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Why and for Whom May Coping Planning Have Adverse Effects? A Moderated Mediation Analysis


Inauen, Jennifer; Stocker, Andrea; Scholz, Urte (2018). Why and for Whom May Coping Planning Have Adverse Effects? A Moderated Mediation Analysis. Applied Psychology: Health and Well-Being, 10(2):272-289.

Abstract

BACKGROUND: Coping planning, the formation of plans to overcome behavioral barriers is assumed to promote health behavior maintenance, but the literature on this is inconsistent. In this study, we aimed to investigate the mechanisms of a coping planning intervention that adversely affected maintained safe water consumption. We also explored perceived behavioral difficulty as a potential moderator of coping planning interventions.

METHODS: In the second phase of a cluster-randomised trial, households (N = 177 analyzed) were randomly allocated to a coping planning intervention or a comparison group (repetition of interventions from first intervention phase). Safe water consumption, the mechanisms of coping planning, and perceived difficulty were measured pre-post. The data were analyzed using mediation and moderated mediation analysis.

RESULTS: Changes in behavioral intention mediated the intervention effects on behavioral maintenance (b = -0.36, 95% CI [-0.91, -0.03]). Changes in perceived coping planning (b = 0.08, 95% CI [-0.12, 0.34]), and maintenance self-efficacy (b = -0.13, 95% CI [-0.45, 0.01]) did not mediate the effects. Prior perceived difficulty moderated the coping planning intervention effects on maintenance via intention.

CONCLUSIONS: Coping planning may decrease motivation for health behavior maintenance for persons who experienced few barriers prior to the planning intervention.

Abstract

BACKGROUND: Coping planning, the formation of plans to overcome behavioral barriers is assumed to promote health behavior maintenance, but the literature on this is inconsistent. In this study, we aimed to investigate the mechanisms of a coping planning intervention that adversely affected maintained safe water consumption. We also explored perceived behavioral difficulty as a potential moderator of coping planning interventions.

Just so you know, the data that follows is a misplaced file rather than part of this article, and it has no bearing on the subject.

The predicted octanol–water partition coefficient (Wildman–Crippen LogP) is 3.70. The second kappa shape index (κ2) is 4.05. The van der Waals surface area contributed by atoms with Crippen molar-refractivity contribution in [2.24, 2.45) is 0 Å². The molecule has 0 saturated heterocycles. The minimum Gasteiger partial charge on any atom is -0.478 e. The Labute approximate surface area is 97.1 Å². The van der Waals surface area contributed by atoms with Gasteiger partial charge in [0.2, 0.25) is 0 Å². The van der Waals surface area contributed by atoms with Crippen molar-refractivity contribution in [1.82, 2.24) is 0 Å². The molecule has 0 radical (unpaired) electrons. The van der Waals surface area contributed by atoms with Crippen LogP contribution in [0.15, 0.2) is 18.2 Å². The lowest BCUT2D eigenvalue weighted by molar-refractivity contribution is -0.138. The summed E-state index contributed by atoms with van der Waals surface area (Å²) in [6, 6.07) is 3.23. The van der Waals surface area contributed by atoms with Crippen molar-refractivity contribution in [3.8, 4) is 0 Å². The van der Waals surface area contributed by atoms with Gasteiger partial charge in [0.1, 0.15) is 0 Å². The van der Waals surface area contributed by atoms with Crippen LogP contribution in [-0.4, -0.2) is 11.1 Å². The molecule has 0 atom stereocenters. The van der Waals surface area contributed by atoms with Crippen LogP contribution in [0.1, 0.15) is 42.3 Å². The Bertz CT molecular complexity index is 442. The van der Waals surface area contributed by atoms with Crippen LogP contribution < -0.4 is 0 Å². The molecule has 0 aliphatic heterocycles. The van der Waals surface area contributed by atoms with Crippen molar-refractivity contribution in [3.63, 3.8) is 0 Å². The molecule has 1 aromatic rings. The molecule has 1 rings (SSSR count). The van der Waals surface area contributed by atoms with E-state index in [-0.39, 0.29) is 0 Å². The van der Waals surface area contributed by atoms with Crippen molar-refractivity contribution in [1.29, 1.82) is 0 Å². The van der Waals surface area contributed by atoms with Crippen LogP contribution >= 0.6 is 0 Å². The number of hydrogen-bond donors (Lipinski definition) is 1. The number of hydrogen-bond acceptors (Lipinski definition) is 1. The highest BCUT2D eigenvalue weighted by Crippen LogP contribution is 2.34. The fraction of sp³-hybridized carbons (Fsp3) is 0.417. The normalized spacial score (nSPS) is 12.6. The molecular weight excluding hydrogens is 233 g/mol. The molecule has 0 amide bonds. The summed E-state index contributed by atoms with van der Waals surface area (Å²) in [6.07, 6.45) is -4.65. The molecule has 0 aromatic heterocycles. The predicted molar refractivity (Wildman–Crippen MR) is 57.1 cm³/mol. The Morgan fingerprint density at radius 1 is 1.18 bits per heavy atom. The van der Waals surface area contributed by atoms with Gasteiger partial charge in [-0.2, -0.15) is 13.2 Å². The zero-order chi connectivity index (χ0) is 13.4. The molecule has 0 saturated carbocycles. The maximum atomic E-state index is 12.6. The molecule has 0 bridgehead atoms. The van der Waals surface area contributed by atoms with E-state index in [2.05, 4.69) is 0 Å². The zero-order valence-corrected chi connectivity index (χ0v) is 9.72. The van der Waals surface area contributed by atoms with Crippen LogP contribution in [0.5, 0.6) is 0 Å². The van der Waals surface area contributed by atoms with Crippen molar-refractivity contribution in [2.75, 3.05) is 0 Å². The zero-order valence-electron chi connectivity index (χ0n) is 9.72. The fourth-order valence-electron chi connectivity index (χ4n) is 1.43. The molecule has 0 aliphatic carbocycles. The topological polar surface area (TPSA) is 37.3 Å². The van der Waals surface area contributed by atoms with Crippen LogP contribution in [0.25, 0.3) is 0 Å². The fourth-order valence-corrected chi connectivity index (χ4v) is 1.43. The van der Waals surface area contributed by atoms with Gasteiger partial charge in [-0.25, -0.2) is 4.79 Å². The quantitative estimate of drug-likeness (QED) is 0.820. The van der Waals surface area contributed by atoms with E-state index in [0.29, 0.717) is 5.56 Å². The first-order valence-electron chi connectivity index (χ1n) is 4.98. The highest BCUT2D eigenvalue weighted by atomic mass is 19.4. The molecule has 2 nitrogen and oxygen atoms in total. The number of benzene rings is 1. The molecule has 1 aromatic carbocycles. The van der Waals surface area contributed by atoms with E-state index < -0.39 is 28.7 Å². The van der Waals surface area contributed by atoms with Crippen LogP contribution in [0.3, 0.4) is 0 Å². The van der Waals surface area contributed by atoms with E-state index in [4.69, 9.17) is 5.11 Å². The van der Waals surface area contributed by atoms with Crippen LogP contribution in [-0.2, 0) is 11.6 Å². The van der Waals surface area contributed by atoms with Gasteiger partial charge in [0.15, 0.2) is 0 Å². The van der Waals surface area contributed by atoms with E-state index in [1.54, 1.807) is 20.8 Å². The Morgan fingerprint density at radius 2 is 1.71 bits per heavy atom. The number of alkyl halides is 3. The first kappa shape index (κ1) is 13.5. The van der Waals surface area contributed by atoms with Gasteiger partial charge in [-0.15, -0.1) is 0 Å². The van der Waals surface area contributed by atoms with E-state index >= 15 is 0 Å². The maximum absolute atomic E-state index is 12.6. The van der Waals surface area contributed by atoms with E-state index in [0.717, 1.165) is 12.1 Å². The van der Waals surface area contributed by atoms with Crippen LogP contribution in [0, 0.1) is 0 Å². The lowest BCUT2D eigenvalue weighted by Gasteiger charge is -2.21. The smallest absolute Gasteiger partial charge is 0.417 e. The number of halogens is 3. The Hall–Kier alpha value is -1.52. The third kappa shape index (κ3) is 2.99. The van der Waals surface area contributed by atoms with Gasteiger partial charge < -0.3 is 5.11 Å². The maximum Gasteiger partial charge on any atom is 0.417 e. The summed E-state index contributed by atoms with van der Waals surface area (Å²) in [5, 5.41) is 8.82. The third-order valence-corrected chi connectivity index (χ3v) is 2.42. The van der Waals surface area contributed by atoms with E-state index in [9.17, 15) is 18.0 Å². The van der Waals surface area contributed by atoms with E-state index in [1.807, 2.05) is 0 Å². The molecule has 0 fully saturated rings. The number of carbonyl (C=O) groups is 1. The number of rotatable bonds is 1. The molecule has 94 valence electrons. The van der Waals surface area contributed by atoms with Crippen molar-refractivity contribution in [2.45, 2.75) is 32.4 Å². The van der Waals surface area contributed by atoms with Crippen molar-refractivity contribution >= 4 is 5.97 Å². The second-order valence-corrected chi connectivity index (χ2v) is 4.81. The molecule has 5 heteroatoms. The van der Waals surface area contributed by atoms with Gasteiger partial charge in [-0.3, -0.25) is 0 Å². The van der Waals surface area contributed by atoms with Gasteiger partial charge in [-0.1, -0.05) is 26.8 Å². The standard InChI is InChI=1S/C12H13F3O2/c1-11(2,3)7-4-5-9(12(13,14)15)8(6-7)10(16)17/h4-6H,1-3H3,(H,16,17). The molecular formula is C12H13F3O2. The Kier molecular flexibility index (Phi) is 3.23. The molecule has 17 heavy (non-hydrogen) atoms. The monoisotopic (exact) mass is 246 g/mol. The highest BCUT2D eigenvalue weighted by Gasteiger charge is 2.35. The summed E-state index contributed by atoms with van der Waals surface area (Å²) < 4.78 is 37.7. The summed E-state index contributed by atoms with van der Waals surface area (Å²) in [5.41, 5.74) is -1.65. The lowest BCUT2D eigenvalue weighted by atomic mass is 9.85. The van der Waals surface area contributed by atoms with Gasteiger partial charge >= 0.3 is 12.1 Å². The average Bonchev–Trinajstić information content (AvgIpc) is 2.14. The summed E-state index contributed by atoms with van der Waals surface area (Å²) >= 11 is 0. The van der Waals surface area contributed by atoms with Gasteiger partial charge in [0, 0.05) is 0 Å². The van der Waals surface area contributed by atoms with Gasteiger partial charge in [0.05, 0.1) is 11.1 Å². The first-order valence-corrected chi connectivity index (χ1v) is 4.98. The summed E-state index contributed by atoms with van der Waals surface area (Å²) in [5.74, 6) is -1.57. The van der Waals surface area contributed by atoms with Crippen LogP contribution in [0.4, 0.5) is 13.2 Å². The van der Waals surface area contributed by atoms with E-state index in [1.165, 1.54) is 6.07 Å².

METHODS: In the second phase of a cluster-randomised trial, households (N = 177 analyzed) were randomly allocated to a coping planning intervention or a comparison group (repetition of interventions from first intervention phase). Safe water consumption, the mechanisms of coping planning, and perceived difficulty were measured pre-post. The data were analyzed using mediation and moderated mediation analysis.

RESULTS: Changes in behavioral intention mediated the intervention effects on behavioral maintenance (b = -0.36, 95% CI [-0.91, -0.03]). Changes in perceived coping planning (b = 0.08, 95% CI [-0.12, 0.34]), and maintenance self-efficacy (b = -0.13, 95% CI [-0.45, 0.01]) did not mediate the effects. Prior perceived difficulty moderated the coping planning intervention effects on maintenance via intention.

CONCLUSIONS: Coping planning may decrease motivation for health behavior maintenance for persons who experienced few barriers prior to the planning intervention.

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Additional indexing

Item Type:Journal Article, refereed, original work
Communities & Collections:06 Faculty of Arts > Institute of Psychology
Dewey Decimal Classification:150 Psychology
Language:English
Date:July 2018
Deposited On:09 Oct 2018 14:14
Last Modified:09 Oct 2018 14:16
Publisher:Wiley-Blackwell Publishing, Inc.
ISSN:1758-0854
OA Status:Closed
Publisher DOI:https://doi.org/10.1111/aphw.12130
PubMed ID:29740980

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